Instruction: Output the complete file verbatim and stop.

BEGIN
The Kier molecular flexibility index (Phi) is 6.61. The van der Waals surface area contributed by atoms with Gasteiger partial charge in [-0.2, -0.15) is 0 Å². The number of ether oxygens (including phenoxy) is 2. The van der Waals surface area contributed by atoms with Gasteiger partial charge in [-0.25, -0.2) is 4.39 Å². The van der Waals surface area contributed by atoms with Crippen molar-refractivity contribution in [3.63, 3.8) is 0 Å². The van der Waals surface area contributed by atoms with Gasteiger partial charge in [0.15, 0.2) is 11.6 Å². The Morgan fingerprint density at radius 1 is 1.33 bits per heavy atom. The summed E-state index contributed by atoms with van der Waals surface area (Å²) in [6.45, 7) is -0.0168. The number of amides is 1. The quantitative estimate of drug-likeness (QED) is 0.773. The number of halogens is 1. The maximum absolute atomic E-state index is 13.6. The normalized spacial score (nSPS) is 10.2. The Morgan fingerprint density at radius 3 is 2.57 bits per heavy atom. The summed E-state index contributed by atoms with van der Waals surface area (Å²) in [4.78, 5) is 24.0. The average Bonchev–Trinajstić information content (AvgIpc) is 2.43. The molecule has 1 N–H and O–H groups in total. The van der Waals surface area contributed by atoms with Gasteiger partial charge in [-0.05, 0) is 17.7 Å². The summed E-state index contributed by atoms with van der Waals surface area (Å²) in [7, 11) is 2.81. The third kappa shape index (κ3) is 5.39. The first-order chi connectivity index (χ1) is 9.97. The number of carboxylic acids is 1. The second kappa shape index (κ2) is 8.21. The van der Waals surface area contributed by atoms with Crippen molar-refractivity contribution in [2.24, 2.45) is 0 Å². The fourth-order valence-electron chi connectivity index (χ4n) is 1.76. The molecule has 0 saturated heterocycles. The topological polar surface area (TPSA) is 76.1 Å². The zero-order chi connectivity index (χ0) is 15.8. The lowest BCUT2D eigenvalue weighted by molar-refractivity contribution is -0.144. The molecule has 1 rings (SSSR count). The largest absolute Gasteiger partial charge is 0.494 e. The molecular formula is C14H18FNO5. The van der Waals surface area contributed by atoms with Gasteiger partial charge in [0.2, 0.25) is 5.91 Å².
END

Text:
The Kier molecular flexibility index (Phi) is 6.61. The van der Waals surface area contributed by atoms with Gasteiger partial charge in [-0.2, -0.15) is 0 Å². The number of ether oxygens (including phenoxy) is 2. The van der Waals surface area contributed by atoms with Gasteiger partial charge in [-0.25, -0.2) is 4.39 Å². The van der Waals surface area contributed by atoms with Crippen molar-refractivity contribution in [3.63, 3.8) is 0 Å². The van der Waals surface area contributed by atoms with Gasteiger partial charge in [0.15, 0.2) is 11.6 Å². The Morgan fingerprint density at radius 1 is 1.33 bits per heavy atom. The summed E-state index contributed by atoms with van der Waals surface area (Å²) in [6.45, 7) is -0.0168. The number of amides is 1. The quantitative estimate of drug-likeness (QED) is 0.773. The number of halogens is 1. The maximum absolute atomic E-state index is 13.6. The normalized spacial score (nSPS) is 10.2. The Morgan fingerprint density at radius 3 is 2.57 bits per heavy atom. The summed E-state index contributed by atoms with van der Waals surface area (Å²) in [4.78, 5) is 24.0. The average Bonchev–Trinajstić information content (AvgIpc) is 2.43. The molecule has 1 N–H and O–H groups in total. The van der Waals surface area contributed by atoms with Gasteiger partial charge in [-0.05, 0) is 17.7 Å². The summed E-state index contributed by atoms with van der Waals surface area (Å²) in [7, 11) is 2.81. The third kappa shape index (κ3) is 5.39. The first-order chi connectivity index (χ1) is 9.97. The number of carboxylic acids is 1. The second kappa shape index (κ2) is 8.21. The van der Waals surface area contributed by atoms with Crippen molar-refractivity contribution in [2.24, 2.45) is 0 Å². The fourth-order valence-electron chi connectivity index (χ4n) is 1.76. The molecule has 0 saturated heterocycles. The topological polar surface area (TPSA) is 76.1 Å². The zero-order chi connectivity index (χ0) is 15.8. The lowest BCUT2D eigenvalue weighted by molar-refractivity contribution is -0.144. The molecule has 1 rings (SSSR count). The largest absolute Gasteiger partial charge is 0.494 e. The molecular formula is C14H18FNO5. The van der Waals surface area contributed by atoms with Gasteiger partial charge in [0.2, 0.25) is 5.91 Å².